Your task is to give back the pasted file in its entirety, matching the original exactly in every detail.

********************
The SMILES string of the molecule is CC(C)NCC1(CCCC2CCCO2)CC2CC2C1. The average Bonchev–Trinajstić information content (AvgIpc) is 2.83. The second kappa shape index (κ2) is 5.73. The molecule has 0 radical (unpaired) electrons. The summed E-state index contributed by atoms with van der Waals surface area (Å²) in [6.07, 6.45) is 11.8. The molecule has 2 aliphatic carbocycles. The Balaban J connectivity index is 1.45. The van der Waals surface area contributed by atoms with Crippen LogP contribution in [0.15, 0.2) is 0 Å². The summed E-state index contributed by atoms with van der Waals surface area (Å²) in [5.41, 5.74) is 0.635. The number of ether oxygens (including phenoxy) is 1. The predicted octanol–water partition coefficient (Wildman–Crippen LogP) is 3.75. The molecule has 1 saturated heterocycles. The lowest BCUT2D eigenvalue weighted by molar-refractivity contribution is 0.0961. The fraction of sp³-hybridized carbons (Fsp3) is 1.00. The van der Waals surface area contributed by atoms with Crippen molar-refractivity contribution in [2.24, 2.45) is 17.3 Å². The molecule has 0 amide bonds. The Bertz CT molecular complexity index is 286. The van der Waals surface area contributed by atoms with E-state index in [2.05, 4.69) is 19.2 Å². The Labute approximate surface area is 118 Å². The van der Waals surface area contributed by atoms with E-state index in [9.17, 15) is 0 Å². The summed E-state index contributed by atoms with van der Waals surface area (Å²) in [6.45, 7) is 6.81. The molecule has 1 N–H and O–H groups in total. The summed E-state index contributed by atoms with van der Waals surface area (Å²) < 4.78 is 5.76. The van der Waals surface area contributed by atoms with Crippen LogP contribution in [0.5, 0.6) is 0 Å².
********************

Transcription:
The SMILES string of the molecule is CC(C)NCC1(CCCC2CCCO2)CC2CC2C1. The average Bonchev–Trinajstić information content (AvgIpc) is 2.83. The second kappa shape index (κ2) is 5.73. The molecule has 0 radical (unpaired) electrons. The summed E-state index contributed by atoms with van der Waals surface area (Å²) in [6.07, 6.45) is 11.8. The molecule has 2 aliphatic carbocycles. The Balaban J connectivity index is 1.45. The van der Waals surface area contributed by atoms with Crippen LogP contribution in [0.15, 0.2) is 0 Å². The summed E-state index contributed by atoms with van der Waals surface area (Å²) in [5.41, 5.74) is 0.635. The number of ether oxygens (including phenoxy) is 1. The predicted octanol–water partition coefficient (Wildman–Crippen LogP) is 3.75. The molecule has 1 saturated heterocycles. The lowest BCUT2D eigenvalue weighted by molar-refractivity contribution is 0.0961. The fraction of sp³-hybridized carbons (Fsp3) is 1.00. The van der Waals surface area contributed by atoms with Crippen molar-refractivity contribution in [2.24, 2.45) is 17.3 Å². The molecule has 0 amide bonds. The Bertz CT molecular complexity index is 286. The van der Waals surface area contributed by atoms with E-state index in [2.05, 4.69) is 19.2 Å². The Labute approximate surface area is 118 Å². The van der Waals surface area contributed by atoms with E-state index in [9.17, 15) is 0 Å². The summed E-state index contributed by atoms with van der Waals surface area (Å²) in [6.45, 7) is 6.81. The molecule has 1 N–H and O–H groups in total. The summed E-state index contributed by atoms with van der Waals surface area (Å²) < 4.78 is 5.76. The van der Waals surface area contributed by atoms with Crippen LogP contribution in [0.5, 0.6) is 0 Å².